The letter’s signotaies have proposed some interim steps. These include, according the Guardian:

  • a waste and resource sector law that requires net zero carbon by 2035, inclusive of energy-from-waste incineration emissions, in line with targets set by the governments of Denmark, Finland, Norway, and Sweden;
  • a recycling target of 70% by 2030 under the environment bill, as per the Committee on Climate Change recommendation for meeting the UK carbon budgets and a net zero carbon economy by 2050;
  • a circular economy capital investment programme to mobilise infrastructure investment that will support reuse, repair, remanufacturing, and recycling of scrap steel, glass, paper and card, plastics and biowaste.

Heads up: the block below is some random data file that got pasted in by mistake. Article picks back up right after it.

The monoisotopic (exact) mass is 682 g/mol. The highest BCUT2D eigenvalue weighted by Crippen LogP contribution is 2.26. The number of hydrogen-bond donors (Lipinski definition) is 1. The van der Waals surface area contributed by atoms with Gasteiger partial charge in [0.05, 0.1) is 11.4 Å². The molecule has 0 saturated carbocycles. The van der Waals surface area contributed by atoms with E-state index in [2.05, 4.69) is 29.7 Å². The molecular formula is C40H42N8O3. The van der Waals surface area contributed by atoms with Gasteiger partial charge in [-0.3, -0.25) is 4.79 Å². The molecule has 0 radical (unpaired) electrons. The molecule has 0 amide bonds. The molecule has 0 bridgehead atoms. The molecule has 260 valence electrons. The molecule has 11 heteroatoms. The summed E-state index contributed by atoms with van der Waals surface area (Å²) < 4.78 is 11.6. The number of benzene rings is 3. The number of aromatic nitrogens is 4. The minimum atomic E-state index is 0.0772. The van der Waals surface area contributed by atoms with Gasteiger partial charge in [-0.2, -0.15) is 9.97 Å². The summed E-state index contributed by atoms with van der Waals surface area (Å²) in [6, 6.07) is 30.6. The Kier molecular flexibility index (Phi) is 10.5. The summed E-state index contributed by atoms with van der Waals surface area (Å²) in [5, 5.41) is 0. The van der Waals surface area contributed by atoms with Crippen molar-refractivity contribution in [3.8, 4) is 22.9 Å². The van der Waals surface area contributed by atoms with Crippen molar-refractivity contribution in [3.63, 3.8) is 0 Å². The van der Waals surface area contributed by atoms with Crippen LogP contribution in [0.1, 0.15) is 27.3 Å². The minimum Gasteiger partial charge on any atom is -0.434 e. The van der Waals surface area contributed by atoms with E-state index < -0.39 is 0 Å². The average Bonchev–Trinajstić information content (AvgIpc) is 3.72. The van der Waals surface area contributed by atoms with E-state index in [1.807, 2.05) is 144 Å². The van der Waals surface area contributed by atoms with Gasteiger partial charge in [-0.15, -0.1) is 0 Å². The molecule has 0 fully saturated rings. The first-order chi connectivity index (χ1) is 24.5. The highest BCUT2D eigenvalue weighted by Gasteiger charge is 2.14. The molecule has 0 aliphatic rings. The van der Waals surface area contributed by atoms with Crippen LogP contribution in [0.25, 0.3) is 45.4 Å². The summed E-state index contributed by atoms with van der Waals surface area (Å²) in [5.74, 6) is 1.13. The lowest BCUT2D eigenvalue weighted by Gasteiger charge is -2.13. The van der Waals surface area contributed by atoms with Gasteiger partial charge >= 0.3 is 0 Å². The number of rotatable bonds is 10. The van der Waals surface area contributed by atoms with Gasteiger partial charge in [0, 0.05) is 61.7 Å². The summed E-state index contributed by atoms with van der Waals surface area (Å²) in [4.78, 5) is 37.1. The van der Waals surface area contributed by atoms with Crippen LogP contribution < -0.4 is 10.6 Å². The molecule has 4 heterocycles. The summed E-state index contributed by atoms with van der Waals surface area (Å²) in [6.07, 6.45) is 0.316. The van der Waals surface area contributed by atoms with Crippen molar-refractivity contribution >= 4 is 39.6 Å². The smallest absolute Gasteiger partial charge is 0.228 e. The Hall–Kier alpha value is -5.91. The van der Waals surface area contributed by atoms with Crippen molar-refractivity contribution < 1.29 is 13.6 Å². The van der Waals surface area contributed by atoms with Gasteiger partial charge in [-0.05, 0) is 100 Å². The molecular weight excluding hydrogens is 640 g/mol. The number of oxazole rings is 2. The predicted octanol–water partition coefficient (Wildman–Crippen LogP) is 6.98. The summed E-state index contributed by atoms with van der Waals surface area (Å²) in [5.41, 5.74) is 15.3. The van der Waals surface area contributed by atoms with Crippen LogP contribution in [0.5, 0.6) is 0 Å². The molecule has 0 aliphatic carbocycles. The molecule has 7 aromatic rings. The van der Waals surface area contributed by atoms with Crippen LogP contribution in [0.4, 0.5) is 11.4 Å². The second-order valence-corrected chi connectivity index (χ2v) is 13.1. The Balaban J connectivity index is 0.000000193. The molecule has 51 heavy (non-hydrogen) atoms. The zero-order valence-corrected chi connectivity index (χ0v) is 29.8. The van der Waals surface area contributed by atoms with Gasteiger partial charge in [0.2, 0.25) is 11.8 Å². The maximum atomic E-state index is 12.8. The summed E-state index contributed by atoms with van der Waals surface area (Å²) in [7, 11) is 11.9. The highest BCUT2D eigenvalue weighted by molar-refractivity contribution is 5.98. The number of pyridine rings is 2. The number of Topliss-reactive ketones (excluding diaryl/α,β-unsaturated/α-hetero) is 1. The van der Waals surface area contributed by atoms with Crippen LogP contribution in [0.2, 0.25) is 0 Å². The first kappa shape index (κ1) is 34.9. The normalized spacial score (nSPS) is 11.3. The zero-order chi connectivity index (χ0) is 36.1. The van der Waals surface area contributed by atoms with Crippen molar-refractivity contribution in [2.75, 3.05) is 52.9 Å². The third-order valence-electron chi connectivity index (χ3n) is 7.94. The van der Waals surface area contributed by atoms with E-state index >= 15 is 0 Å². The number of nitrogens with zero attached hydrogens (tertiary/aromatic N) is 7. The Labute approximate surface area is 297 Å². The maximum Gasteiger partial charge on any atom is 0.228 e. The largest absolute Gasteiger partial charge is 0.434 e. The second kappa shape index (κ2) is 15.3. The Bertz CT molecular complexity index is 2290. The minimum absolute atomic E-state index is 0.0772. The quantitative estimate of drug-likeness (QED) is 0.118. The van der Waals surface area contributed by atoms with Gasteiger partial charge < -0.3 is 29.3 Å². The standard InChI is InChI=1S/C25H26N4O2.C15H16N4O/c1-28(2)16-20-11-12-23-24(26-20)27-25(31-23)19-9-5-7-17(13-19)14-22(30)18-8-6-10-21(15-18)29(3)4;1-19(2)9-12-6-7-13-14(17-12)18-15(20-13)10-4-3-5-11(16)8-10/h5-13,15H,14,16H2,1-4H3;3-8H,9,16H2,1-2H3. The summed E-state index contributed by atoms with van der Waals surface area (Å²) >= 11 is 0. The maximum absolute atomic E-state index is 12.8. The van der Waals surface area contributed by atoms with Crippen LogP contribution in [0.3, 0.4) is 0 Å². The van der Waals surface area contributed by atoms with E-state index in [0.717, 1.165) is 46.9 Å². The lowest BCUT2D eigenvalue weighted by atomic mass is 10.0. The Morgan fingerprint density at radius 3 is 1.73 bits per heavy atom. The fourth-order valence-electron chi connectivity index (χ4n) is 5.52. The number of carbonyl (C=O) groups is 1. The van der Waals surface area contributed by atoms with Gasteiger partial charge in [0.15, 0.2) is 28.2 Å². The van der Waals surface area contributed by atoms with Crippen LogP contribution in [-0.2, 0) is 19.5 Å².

Bottom Line

Reports and letters such as these are reasons why we must move immediately to a post-plastics future. Will we?

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11 comments

  1. PlutoniumKun

    As far back as the 1990’s, even the incineration industry admitted that energy from waste was worse from a CO2 emission standpoint than having a reasonable percentage of recycling. I haven’t seen more up to date figures, but I strongly suspect that overall O2 emissions from the waste stream was increasing over time as the recycling industry shifted from high to low quality outputs, aided by exports to China which was willing to accept vast amounts of poorly sorted waste.